The best books on German Protestantism in Hitler’s Germany

Why are we passionate about this?

Kevin P. Spicer is a historian of twentieth-century Germany who investigates the relationship between church and state from 1918-1945. I'm fascinated by the choices of Christian leaders as they negotiated the challenges of living and leading under National Socialism. I seek to understand the connections between Christian antisemitism and National Socialist’s racial-based exclusionary ethnonationalism and antisemitism. Rebecca Carter-Chand is a historian of twentieth-century Germany who focuses on Christianity during the Nazi period. I'm particularly interested in the smaller Christian churches on the margins of the German religious landscape, many of which maintained ties with their co-religionists abroad. I seek to understand how religious communities navigate ethical and practical challenges of political upheaval and fascism.


We co-edited...

Religion, Ethnonationalism, and Antisemitism in the Era of the Two World Wars

By Kevin P. Spicer and Rebecca Carter-Chand (editor),

Book cover of Religion, Ethnonationalism, and Antisemitism in the Era of the Two World Wars

What is our book about?

Religion, Ethnonationalism, and Antisemitism in the Era of the Two World Wars places the interaction between religion and ethnonationalism—a particular articulation of nationalism based upon an imagined ethnic community—at the centre of its analysis, offering a new lens through which to analyze how nationalism, ethnicity, and race became markers of inclusion and exclusion. Those who did not embrace the same ethnonationalist vision faced ostracization and persecution, with Jews experiencing pervasive exclusion and violence as centuries of antisemitic Christian rhetoric intertwined with right-wing nationalist extremism. The thread of antisemitism as a manifestation of ethnonationalism is woven through each of the essays, along with the ways in which individuals sought to critique religious ethnonationalism and the violence it inspired.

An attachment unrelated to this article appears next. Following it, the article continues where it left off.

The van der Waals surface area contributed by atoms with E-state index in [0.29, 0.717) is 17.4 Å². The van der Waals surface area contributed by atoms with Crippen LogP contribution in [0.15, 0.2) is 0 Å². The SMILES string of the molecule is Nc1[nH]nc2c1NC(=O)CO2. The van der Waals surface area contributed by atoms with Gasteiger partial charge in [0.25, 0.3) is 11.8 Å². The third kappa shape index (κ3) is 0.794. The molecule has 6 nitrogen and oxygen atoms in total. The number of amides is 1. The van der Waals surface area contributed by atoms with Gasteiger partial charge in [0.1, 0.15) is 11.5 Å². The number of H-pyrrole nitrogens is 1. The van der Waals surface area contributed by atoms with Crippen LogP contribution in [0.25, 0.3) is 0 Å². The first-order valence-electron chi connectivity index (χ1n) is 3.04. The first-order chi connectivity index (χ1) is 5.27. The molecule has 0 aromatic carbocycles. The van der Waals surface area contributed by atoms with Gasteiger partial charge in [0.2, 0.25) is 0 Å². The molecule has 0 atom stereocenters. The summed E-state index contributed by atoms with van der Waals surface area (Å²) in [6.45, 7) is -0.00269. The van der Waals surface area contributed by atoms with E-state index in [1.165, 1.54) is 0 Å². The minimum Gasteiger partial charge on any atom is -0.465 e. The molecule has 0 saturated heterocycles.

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The books we picked & why

Book cover of Then They Came for Me: Martin Niemöller, the Pastor Who Defied the Nazis

Kevin P. Spicer and Rebecca Carter-Chand Why did I love this book?

This engaging and accessible biography cuts through the mythology surrounding Pastor Martin Niemöller and his famous but often misunderstood confession, “First they came for the Communists….” Despite spending seven years in Nazi concentration camps, Niemöller is presented not as a stalwart opponent of Nazism but as a flawed individual who underwent significant transformation only after World War II, from a nationalistic, anti-democratic, militaristic Protestant elite to an internationalist, ecumenist, and pacifist willing to reckon with Germany’s past. Understanding the well-known statement as a confession is key, for as Hockenos explains, Niemöller did not remain silent about the arrest of socialists, trade unionists, and Jews because he was timid to speak out—he was silent because, at the time, he also disapproved of them. This is a book for those who want to read about individual transformation rather than heroic leaders presented on a pedestal. 

By Matthew D. Hockenos,

Why should I read it?